This is not a cure; it is a surrogate. Once the use of strategic reserves ends (this is not, after all a permanent fix), the volatility will intensify.

All government has done is remove the methadone… The addict is still an addict.

Sincerely,

Kent

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  1. Ted
    June 24th, 2011 at 14:28 | #1

    Very thoughful, well written article and unfortunately true. Trying to disrupt supply/demand forces is futile and self defeating : cheaper oil / gasolene prices implies increased demand & ultimately increased prices; this storage is finite and will most likely be “refilled” with a much higher cost crude in the future.

  2. dick cohen
    June 24th, 2011 at 14:35 | #2

    What’s the big deal? That release will take care of two days demand!!

  3. Bill
    June 24th, 2011 at 14:38 | #3

    What has been ignored in the debate about the release of 60 million barrels of crude oil is that the oil will be auctioned to oil companies which will yield nearly six billion dollars for the IEA countries releasing the oil. A nice piece of change.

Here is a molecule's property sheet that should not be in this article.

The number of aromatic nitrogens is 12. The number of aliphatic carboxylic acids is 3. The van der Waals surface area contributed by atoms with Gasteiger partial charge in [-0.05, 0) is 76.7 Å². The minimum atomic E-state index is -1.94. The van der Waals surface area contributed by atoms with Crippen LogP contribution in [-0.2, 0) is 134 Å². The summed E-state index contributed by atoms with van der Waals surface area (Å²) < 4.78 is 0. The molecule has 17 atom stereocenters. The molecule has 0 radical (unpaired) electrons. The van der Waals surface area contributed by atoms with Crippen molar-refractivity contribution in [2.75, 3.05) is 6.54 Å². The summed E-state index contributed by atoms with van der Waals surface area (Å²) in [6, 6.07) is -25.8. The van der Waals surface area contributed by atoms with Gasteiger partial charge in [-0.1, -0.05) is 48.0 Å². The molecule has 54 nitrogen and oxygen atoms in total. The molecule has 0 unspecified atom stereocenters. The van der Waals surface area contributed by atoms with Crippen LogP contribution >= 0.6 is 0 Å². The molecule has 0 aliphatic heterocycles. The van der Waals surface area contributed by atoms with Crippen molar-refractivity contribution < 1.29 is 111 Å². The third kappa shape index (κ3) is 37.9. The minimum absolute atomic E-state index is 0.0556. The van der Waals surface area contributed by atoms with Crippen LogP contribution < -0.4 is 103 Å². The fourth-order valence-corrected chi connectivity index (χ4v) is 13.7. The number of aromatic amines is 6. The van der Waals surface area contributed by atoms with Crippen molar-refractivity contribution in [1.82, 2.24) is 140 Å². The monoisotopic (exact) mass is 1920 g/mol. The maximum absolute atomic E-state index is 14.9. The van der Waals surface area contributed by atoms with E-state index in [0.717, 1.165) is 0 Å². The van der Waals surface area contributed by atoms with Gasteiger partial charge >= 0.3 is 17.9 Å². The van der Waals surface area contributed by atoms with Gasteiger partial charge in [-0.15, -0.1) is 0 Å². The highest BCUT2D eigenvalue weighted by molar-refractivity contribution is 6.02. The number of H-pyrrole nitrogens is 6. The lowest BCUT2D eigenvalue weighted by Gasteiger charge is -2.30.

4. Rob
    June 24th, 2011 at 14:41 | #4

    No quantitative easing but lower fuel costs for a time

  5. Alan Mabe
    June 24th, 2011 at 14:49 | #5

    While Dr. Moors is quite right in most of his analysis, there is one item he did not comment on–that is whether this move by the IEG may be a component in making speculators more caution about running up the price of futures contracts. It would seem that this does not have to be a continuous policy of releasing a certain amount of oil every month in order to have an impact of making traders in futures contracts more cautious. In fact if it were a regular release every month it could be accounted for. What will give pause to futures contracts will be the possibililty of releases when they are least expected. The willingness of the IEG to make periodic releases but not telegraphing when it will do so would appear to make traders more cautious. And that might bring futures prices closer in line with “demand” prices.

  6. Buz Davis
    June 24th, 2011 at 14:55 | #6

    Why has this move driven the refiners down so much ?

  7. ye